Berliner Tageblatt - Who's who in Portugal's elections

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Who's who in Portugal's elections
Who's who in Portugal's elections / Photo: © AFP

Who's who in Portugal's elections

The head of the centre-right opposition, the new leader of the Socialist Party, and the founder of an extreme far-right formation are the main candidates in Portugal's March 10 legislative elections.

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The campaign officially gets under way on Sunday.

- Luis Montenegro -

President of the centre-right Social-Democratic Party (PSD) since May 2022, the 51-year-old led its parliamentary group when it was in power from 2011 to 2015 and imposed severe austerity measures.

Montenegro's refusal to consider any alliance with the far-right led him to break with Pedro Passos Coelho, the prime minister of that period.

Born in Portugal's second city Porto, he grew up in nearby Espinho, where he lost an election for mayor in 2005.

Trained as a lawyer, he became a deputy at 29 in 2002 and was in parliament until 2018.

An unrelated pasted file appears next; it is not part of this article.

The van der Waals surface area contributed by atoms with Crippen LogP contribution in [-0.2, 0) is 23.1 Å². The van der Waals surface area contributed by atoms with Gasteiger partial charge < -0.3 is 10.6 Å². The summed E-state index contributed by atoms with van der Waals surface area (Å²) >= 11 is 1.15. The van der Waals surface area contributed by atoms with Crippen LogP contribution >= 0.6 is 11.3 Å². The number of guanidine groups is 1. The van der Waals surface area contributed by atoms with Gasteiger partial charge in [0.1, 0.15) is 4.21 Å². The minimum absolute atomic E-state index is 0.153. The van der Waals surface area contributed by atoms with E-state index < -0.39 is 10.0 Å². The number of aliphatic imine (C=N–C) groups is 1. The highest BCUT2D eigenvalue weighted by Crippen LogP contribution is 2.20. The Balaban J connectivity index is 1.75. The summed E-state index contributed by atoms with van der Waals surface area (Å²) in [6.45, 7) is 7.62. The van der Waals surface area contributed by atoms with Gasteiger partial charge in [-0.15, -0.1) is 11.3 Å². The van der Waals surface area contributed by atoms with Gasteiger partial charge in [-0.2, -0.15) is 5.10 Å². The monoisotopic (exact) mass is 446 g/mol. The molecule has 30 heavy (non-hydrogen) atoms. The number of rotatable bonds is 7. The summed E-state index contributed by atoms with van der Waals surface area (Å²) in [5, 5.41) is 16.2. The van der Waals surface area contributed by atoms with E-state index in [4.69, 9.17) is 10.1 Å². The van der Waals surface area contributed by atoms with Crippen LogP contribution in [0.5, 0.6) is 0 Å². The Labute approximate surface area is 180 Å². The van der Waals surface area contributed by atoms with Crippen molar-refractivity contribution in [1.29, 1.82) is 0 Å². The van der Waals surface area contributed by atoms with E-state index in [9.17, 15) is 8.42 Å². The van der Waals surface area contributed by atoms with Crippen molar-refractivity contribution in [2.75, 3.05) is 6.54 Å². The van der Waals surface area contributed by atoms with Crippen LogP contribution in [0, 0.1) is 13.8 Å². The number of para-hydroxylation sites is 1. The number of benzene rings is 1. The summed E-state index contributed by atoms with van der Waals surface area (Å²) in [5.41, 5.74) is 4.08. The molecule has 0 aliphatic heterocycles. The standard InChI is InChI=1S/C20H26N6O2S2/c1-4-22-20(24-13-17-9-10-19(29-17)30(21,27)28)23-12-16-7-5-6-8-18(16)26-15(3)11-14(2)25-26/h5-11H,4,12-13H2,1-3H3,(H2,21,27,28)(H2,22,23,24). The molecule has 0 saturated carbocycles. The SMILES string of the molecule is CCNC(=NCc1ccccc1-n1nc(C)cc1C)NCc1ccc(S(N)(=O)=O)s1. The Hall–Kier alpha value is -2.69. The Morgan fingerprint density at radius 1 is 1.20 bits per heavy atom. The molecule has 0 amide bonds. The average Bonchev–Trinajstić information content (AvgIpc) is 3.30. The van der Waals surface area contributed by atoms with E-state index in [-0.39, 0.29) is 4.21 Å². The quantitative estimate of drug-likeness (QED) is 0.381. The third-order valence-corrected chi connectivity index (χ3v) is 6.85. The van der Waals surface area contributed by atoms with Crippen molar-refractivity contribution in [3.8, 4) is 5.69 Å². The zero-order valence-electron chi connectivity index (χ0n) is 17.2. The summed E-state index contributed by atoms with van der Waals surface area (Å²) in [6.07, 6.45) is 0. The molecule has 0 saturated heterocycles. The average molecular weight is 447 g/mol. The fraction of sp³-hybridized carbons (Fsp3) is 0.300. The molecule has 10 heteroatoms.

He was elected as head of the PSD two years after a first failed attempt.

- Pedro Nuno Santos -

The controversial head of the Socialist Party's left wing, the bearded 46-year-old has long been a contender to replace outgoing Prime Minister Antonio Costa as party leader.

Son of a "self-made man" from the northern d'Aveiro region who made a fortune in the shoe business, he played a key role as liaison to far-left parties that supported Costa's government.

Promoted to infrastructure minister, Santos fell out with Costa for announcing the site of a new Lisbon airport without his consent.

He resigned in late 2022 after a scandal about an indemnity paid to a departing administrator at national airline TAP, which was in the midst of a restructuring plan.

- Andre Ventura -

Described as ambitious or opportunistic, or both, the 41-year-old with a youthful face and three-day beard had thought of becoming a priest or a writer. In the end, he made his name as a television sports commentator.

That opened the gates to a political career, initially with the PSD.

Originally from the Lisbon suburbs, he became a national figure when he denounced the Roma community when he was a mayoral candidate in a nearby town.

Armed with his charm and sharp tongue, Ventura quit the PSD to create "Chega" ("Enough") in 2019, spreading a populist and anti-establishment message.

Elected to parliament that year as his party's only member, he led his formation to become the country's third largest in the 2022 legislative elections.

C.Kovalenko--BTB